Horror is one of the most unique genres in gaming. It can take the form of an action game or something slower-paced like an adventure title. The early years of horror-themed gaming were all over the place. In the West, horror had manifested with games like Dark Seed, Doom, and Alone in the Dark. Japan had its own take on the occult, focusing on console gaming. Titles like Castlevania and Sweet Home laid a lot of the ground work for Resident Evil and Silent Hill. Clock Tower, released in 1995, is also one of these early establishing titles. Despite never leaving Japan, the game has a sizable cult following overseas.
In Clock Tower you play as Jennifer Simpson, an orphaned girl that’s adopted by an eccentric named Simon Barrows. Mary, Simon’s wife, escorts Jennifer, and few other adopted girls, to Barrows Mansion. Upon arrival, Mary leaves the girls in the foyer to go find her husband. Time passes and the girls begin to get concerned. Jennifer volunteers to go look for Mary. She hears a scream from the foyer not long after leaving, and returns to find the lights out and all her friends missing. Jennifer will have to uncover the secrets of the mansion and find her friends if she wishes to escape Barrows Mansion.
Clock Tower plays like any other point and click adventure at first glance. You walk around Barrows Mansion collecting items and using them to solve various puzzles. You have an action/walk button, a stop button, and a menu button; standard fair for a game like this. The shoulder buttons can make Jennifer run to the left or right indefinitely and speed things up. The cursor even changes when you hover over an intractable object, and helps solve the adventure game problem of “click everywhere and everything till something happens.”
Clock Tower has one other key feature that sets it apart from your typical adventure fair, and that is its panic system. You’ll find that Barrows Mansion is a pretty strange place after you start exploring it. Poltergeist possessed objects, murderous animals, and other occult happenings all have it out for our heroine. Jennifer’s portrait starts flashing when she encounters any of these things, and that’s your queue to start mashing the panic button. Each panic instance will build a bit of Jennifer’s fear, represented by the color behind her portrait. You can think of fear like a life meter, even though everything can kill Jennifer in 1 hit. The more panicked Jennifer becomes, the more you have to mash the panic button. Most fear-inducing situations are one-off things and scripted events, so you can try to plan around them or avoid them completely if you know their triggers. Clock Tower does have one random element, though; and his name is Scissorman.
Jennifer will repeatedly bump into Scissorman while exploring the mansion. This pint-sized serial killer first shows up when Jennifer discovers the corpse of one of her friends, and he chases her till you find a hiding place and wait him out. Scissorman encounters are rather intense despite his ridiculous appearance. Scissorman encounters are where the fear status can get Jennifer killed. There’s a chance she’ll trip if she’s panicked while running, giving him time to catch up. There’s also a chance for Scissorman to instantly kill Jennifer while she’s panicked if he catches her, rather than giving her an opportunity to fight back. It sounds pretty stupid, but Clock Tower gives you the option to pick your game back up from right before any encounter that kills you. Hiding places are rare, so you really have to get creative and think on your feet. There are certain areas where Scissorman will spawn, but there’s also plenty of encounters that happen at random. The mansion is small, and these chase sequences add an interesting element of longevity to the game.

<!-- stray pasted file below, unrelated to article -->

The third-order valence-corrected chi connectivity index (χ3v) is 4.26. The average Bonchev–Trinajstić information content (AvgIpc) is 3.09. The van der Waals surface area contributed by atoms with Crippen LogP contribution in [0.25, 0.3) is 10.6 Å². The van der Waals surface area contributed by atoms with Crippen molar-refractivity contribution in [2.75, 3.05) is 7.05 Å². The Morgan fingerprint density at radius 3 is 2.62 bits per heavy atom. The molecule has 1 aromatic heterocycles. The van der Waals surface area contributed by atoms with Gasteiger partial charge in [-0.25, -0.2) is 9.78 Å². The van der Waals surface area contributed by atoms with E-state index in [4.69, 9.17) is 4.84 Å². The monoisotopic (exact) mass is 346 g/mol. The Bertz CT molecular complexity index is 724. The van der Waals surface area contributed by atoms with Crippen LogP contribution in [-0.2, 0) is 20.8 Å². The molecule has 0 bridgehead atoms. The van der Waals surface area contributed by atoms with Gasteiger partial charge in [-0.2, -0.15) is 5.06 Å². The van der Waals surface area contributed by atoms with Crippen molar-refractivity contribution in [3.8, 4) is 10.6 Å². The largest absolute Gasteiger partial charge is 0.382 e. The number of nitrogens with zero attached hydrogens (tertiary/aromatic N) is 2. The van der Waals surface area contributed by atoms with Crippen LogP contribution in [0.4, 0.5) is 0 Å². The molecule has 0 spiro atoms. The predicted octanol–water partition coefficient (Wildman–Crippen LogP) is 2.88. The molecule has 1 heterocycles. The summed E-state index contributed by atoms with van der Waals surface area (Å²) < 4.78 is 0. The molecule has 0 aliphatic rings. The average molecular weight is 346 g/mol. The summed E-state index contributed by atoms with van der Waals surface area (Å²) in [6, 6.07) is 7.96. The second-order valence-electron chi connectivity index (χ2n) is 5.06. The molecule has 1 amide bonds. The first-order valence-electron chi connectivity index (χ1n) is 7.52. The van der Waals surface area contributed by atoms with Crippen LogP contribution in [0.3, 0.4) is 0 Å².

Clock Tower seems lackluster when only looking at it’s adventure elements. There’s only a few puzzles in the game, and you’re lucky if you encounter more than 3 in a single play through. The game has 9 different endings, but the events that divide them up are rather small. This game isn’t a cult hit for adventure game enthusiasts, though; but rather for horror game fans. Things like Scissorman and the games detailed still images evolved into horror game staples such as bosses that seem unbeatable and grotesque, graphic imagery. There are a few more subtle things to Clock Tower’s horror-themed design, though.
The main thing Clock Tower does is mess with player when giving them feedback. The game’s intention is to make sure you get lost, and it uses several techniques to do so. The Clock Tower soundtrack is rather small. When exploring Barrows Mansion, the only thing you can hear clearly is Jennifer’s footsteps. The near constant “white noise” makes it difficult to tell what kind of situation you’re in. The game conditions you to jump at the slightest disturbance, be it in or outside of the game. There’s a specific track that plays for when Scissorman jumps you, but it too can be a false positive in certain situations. This disorientation breaks over into the visuals as well. The hallways in the mansion look similar to one another, and if you’re not paying attention to what is where it’s easy to get lost. There’s no map screen in this game, and rooms in the mansion get jumbled around every time you start a new game. It keeps things disorienting, even for someone that’s cleared the game before. It also keeps the game somewhat fresh and engaging when trying to unlock multiple endings.
Clock Tower is an interesting and weird game, but it’s worth playing for any psychological or survival horror fan. The game lacks an official release outside of Japan, but there are a couple of fan-translations floating around online. Simple, quirky, and all kinds of creepy, Clock Tower is a hidden gem in the SNES import library.